By Suleiman Al-Khalidi
AMMAN (Reuters) - Jordan signed an agreement with Russia on Tuesday worth $10 billion that sets the legal basis for building the kingdom's first nuclear power plant with a total capacity of 2,000 megawatt.
Jordan imports nearly 98 percent of its energy from oil products and crude and is struggling to meet electricity demand which is growing by more than 7 percent annually due to a rising population and industrial expansion.
The deal, signed with Russia's state-owned nuclear firm Rosatom, envisages the construction of a two-unit power plant at Amra in the north of the kingdom by 2022.
"The Russian technology we chose in a very competitive process suits Jordan's needs in terms of power generation and the ability to produce electricity at very competitive prices," Khaled Toukan, chairman of the Jordan Atomic Energy Commission (JAEC), told a news conference.
The deal provides for a feasibility study, site evaluation process and an environmental impact assessment. Jordan hopes that eventually nuclear power could provide almost 40 percent of its total electricity generating capacity.
Russia was selected in October 2013 as the preferred bidder to supply Jordan with its first nuclear power plant. The first of the two units is expected to start operating after 2022 and the second two years later.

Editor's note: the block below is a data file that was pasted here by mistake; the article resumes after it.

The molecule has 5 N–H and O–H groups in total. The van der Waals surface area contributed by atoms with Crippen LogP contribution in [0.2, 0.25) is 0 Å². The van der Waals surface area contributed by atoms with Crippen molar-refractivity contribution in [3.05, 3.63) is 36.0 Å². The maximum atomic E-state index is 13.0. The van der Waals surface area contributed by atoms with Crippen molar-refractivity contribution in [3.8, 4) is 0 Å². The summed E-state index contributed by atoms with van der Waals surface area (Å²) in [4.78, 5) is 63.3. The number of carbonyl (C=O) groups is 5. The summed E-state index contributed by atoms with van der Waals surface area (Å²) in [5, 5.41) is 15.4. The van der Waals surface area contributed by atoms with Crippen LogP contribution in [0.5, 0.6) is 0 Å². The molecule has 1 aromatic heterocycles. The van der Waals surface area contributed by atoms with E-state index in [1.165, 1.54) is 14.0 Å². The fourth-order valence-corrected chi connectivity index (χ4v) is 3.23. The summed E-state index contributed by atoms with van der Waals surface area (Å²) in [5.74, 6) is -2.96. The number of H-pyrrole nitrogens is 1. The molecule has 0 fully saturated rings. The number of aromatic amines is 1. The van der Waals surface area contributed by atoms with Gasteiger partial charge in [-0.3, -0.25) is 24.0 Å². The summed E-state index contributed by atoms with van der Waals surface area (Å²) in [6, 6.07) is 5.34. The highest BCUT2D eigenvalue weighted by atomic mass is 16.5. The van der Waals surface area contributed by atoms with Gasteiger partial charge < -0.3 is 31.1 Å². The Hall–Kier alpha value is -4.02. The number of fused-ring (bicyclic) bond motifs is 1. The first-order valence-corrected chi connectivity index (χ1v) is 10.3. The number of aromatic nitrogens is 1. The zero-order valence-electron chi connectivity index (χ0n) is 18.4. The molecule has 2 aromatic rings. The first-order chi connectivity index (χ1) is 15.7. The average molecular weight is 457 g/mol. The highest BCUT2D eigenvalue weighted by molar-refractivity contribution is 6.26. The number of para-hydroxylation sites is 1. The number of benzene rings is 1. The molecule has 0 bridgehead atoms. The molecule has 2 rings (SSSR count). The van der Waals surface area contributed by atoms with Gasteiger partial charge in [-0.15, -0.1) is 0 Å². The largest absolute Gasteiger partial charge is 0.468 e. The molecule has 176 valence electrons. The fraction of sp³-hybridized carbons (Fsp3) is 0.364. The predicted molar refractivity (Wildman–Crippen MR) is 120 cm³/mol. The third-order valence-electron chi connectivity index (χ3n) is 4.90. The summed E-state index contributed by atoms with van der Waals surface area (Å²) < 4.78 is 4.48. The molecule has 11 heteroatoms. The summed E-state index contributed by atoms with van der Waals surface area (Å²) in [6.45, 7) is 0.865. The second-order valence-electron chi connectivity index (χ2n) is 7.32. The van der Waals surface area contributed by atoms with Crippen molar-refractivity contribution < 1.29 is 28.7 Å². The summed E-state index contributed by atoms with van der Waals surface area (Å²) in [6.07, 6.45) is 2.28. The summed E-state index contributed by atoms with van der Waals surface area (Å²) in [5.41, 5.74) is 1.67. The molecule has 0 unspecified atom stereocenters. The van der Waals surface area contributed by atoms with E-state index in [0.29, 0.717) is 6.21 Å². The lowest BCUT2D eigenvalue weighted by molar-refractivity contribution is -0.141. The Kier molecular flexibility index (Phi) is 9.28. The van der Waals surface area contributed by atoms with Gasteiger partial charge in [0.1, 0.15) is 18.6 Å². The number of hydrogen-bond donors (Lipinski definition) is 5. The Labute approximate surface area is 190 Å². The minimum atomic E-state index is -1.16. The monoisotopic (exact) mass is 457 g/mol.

The chief executive officer of Rosatom, Sergey Kiriyenko, said cooperation with Jordan would open the door for future nuclear fuel supply deals.
"The nuclear power plant is the embodiment of a strategic partnership," Kiriyenko said.
Russia, especially keen to tap lucrative new markets for its nuclear technology and know-how as it battles Western economic sanctions imposed over the Ukraine crisis, will meet 49 percent of the project's costs and Jordan the remaining 51 percent.
Last month, Moscow and Cairo signed a memorandum of understanding to build Egypt's first nuclear power plant during a visit to that country by Russian President Vladimir Putin.
Rosatom signed an agreement earlier this year to build two reactors in Hungary and also hopes to build more reactors in Iran in addition to the Bushehr plant launched there in 2011.
Rosatom's investment program, sourced from Russia's state budget, allows it to spend about $300-$350 billion per year to build nuclear plants in Russia and abroad, a business that has been hit by global safety concerns after the 2011 Fukushima nuclear disaster.
Rosatom maintains its reactors are the world's safest.
(Editing by Gareth Jones)